Double bass recitals come along only at very irregular intervals. And virtuosos of that instrument do not yet draw idolators by the thousands, like those of the flute. But an overflow crowd of about a hundred crowded a gallery of the Textile Museum last night to hear bassist Richard Fredrickson display his mastery of the instrument. And it was considerable.
Fredrickson is a Juilliard graduate in the bass and plays in the Handel Festival Orchestra. The concert was a preview, staged by his friends in the Friends of Handel, of what he will play in August at the International Double Bass Competition on the Isle on Man.
Do not pretend that the double bass is a cello in a lower register. It has neither the cello's flexibility nor the clear focus of cello tone--especially in the bass' lower notes, which sometimes seem fuzzy and diffuse. And because of its size, the bass can be unwieldy when played with a bow at high speed. No wonder it didn't really come into its own as more than a low-key support instrument until jazz incorporated its pizzicato side and released the bass from its instrumental bondage.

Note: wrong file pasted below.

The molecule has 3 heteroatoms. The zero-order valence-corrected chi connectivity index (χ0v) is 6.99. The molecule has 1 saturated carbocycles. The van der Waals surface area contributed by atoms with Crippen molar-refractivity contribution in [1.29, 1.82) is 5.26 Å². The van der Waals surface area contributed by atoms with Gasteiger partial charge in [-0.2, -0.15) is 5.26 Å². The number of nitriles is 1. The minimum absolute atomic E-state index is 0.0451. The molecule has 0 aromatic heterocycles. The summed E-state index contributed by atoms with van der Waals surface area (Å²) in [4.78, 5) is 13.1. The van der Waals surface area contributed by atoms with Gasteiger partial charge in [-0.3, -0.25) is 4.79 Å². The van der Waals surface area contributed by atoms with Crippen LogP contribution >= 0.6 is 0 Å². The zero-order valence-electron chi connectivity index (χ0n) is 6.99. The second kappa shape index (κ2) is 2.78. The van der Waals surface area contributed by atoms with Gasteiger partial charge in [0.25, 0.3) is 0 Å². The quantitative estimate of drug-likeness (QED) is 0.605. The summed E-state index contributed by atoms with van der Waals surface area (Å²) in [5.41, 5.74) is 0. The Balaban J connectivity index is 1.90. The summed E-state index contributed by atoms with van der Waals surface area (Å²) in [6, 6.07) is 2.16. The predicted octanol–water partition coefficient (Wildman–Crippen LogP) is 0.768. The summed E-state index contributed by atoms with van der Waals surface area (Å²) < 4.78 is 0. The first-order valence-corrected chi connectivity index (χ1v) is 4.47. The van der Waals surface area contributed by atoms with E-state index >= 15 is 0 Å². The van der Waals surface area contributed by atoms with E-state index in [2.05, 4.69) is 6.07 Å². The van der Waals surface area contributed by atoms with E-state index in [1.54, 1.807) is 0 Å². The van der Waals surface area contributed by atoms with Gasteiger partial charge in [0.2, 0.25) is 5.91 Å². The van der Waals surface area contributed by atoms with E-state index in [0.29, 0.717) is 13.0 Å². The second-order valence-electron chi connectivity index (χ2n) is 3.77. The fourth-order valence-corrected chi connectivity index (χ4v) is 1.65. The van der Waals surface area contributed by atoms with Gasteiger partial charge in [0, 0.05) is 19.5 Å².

All said, though, it was amazing what an expressive range Frederickson cajoled from the bass. The instrument seemed most striking in the contemporary works, for because of the penchant that modern music has for tones that are not fully rounded, it opens more possibilities for the bass. Two works exploited plucks, and scrapes and other things that were once considered extramusical sounds. One work, "The Old King's Lament" by British composer Nicholas Maw, sounded almost primitive and barbaric with its stark intervals and its almost percussive effects. "Parable" by the American Vincent Persichetti was more austere. Ernest Bloch's "Prayer" was more romantic--brooding and introverted.
In the late 19th-century lyric works by Misek and Bottesini, Fredrickson made the double bass sound remarkably like a lyric instrument. But it didn't sound like the bass will ever replace the cello.